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Southend surgeons perform first keyhole radical cystectomy

26 March 2013

Health Care

Just weeks after becoming the first patient to have his bladder removed by keyhole surgery, Roger Newell was out mowing his lawn.

Roger, 63, from Rayleigh, underwent surgery earlier this year after a scan detected a malignant growth in his bladder. He had first noticed blood in his urine last summer but tests came back negative. However, when the bleeding became heavier he was sent to Southend University Hospital for an endoscopy which discovered the cancer.

He said: "There was no option but to have the bladder removed."

He first underwent nine weeks of chemotherapy to improve the chances of a successful outcome and then became the first patient at Southend to have a laparoscopic radical cystectomy.

Southend University Hospital is the only hospital in Essex to perform laparoscopic radical cystectomies; the other nearest hospitals are in Cambridge, Norwich and London.

The surgery was performed by consultant urological surgeons Mr Mohantha Dooldeniya and Miss Helen Hegarty who have both been carrying out cystectomies by open surgery for several years.

The new procedure involves removing both the bladder and the prostate gland in men and bladder and womb in women and then either creating a conduit for urine to exit the body via a stoma, or hole, in the patient's skin into a small bag; alternatively, a new bladder can be made from part of the ileum or small bowel which is then attached to the patient's urethra.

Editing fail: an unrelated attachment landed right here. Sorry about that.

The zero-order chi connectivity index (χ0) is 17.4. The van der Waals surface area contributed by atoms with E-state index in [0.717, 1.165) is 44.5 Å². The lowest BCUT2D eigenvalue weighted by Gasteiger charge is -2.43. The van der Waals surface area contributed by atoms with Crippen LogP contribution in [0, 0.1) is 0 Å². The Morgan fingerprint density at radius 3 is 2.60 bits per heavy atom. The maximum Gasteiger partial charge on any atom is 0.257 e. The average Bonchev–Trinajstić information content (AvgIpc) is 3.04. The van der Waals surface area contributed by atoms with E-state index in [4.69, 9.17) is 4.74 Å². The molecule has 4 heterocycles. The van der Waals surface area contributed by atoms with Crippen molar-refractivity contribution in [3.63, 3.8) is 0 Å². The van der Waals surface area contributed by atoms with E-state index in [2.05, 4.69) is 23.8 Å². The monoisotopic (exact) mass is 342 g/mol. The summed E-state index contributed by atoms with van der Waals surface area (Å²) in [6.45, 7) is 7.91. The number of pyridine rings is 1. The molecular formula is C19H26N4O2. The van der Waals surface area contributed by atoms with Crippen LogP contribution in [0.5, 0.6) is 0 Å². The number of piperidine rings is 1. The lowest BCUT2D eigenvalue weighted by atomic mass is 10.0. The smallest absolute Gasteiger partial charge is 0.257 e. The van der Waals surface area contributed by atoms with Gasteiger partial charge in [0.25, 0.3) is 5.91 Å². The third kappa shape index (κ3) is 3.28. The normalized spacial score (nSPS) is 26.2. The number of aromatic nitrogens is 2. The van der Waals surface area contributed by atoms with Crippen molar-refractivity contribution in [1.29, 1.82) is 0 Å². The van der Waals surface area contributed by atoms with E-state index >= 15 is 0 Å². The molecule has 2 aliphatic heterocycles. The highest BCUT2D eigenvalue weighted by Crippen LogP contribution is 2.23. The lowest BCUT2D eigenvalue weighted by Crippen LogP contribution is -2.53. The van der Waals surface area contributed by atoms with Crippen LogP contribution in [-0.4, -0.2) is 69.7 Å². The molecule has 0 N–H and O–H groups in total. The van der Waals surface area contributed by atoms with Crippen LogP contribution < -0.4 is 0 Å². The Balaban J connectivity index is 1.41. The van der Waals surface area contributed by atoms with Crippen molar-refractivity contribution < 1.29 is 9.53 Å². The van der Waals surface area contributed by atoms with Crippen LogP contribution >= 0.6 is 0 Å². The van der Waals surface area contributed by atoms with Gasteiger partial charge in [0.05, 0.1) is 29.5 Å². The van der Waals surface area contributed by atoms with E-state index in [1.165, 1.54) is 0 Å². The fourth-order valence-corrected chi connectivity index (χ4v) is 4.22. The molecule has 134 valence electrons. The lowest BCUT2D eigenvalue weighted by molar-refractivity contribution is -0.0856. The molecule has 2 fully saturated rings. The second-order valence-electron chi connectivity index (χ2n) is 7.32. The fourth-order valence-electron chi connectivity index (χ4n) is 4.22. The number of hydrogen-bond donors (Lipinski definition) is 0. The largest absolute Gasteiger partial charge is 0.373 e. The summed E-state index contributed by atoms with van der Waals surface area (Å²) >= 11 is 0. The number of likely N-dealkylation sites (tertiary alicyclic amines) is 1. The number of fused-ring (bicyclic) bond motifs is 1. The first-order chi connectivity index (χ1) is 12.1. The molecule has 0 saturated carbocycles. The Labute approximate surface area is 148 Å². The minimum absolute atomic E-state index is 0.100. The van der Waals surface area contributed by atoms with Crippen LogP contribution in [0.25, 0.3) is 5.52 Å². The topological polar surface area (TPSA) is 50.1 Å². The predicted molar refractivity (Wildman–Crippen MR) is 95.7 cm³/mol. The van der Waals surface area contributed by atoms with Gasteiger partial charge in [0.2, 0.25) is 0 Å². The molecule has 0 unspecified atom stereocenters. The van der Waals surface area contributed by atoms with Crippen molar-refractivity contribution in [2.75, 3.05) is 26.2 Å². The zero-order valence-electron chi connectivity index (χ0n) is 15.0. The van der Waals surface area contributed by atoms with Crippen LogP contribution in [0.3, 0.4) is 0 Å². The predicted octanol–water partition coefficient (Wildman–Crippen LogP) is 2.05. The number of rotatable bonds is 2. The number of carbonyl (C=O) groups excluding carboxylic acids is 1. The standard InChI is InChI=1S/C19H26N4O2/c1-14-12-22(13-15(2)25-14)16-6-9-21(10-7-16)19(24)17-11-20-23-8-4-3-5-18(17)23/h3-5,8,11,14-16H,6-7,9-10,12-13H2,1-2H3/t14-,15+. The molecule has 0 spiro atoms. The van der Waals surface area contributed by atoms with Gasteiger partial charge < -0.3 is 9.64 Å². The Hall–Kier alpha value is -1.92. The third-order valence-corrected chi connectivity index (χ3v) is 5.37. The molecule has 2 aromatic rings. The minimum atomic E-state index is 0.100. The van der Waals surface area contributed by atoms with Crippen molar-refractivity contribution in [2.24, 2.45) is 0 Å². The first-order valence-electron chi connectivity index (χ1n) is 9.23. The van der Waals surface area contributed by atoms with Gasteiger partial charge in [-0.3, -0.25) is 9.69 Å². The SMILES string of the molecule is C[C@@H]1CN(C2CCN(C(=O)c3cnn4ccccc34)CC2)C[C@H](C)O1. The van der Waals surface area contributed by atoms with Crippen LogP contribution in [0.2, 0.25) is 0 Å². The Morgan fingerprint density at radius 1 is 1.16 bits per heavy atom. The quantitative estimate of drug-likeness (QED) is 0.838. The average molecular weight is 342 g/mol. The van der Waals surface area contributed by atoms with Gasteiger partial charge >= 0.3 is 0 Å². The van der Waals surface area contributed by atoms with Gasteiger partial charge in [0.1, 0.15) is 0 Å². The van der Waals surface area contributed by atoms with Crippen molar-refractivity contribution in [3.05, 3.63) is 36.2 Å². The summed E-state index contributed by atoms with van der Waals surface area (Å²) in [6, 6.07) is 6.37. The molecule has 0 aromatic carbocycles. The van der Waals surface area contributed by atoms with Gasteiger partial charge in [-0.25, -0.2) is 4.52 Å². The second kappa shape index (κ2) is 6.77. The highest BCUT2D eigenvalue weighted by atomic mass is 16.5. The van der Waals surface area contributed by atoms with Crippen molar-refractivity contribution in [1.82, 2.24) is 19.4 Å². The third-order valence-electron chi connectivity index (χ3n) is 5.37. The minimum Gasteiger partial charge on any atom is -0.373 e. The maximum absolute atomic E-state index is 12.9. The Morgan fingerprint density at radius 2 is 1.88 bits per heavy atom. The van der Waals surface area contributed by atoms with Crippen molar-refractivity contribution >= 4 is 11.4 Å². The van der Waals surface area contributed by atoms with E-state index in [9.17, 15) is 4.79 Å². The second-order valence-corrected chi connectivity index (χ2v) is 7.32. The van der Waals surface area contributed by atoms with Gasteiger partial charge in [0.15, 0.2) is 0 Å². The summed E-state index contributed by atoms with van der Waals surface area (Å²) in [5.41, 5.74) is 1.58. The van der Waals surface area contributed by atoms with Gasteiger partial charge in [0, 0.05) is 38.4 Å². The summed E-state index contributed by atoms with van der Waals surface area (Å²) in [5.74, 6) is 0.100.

Mr Dooldeniya said: "If the patient has superficial bladder cancer, we perform a transurethral resection of the bladder which involves using a cystoscope, or slender tube, to scrape away the cancer cells away. But patients with invasive bladder cancer which involves the muscle need radical treatment.

"We perform about 40-50 bladder cystectomies a year and the laparoscopic option is a new service which the department of urology is now offering."

The duo has now carried out the same procedure on a second patient. However, Miss Hegarty stressed that not everyone is suitable for the keyhole procedure.

Patients undergoing open surgery are unable to get back to normal activities for around three months. But Roger was cutting the grass just seven weeks after undergoing the operation. Now he can't wait for the weather to improve to get back on the golf course.

He said: "The diagnosis was a shock to the system, and I hated the idea of a bag. But the tumour was very aggressive so there was no alternative and I am managing well.

"I cannot fault Southend University Hospital. My treatment was superb."

Miss Hegarty said: "It was a major operation taking several hours. But the main benefit is that patients can leave hospital sooner after surgery and get back to normal more quickly."

 

With pic: Miss Helen Hegarty and Mr Mohantha Dooldeniya in theatre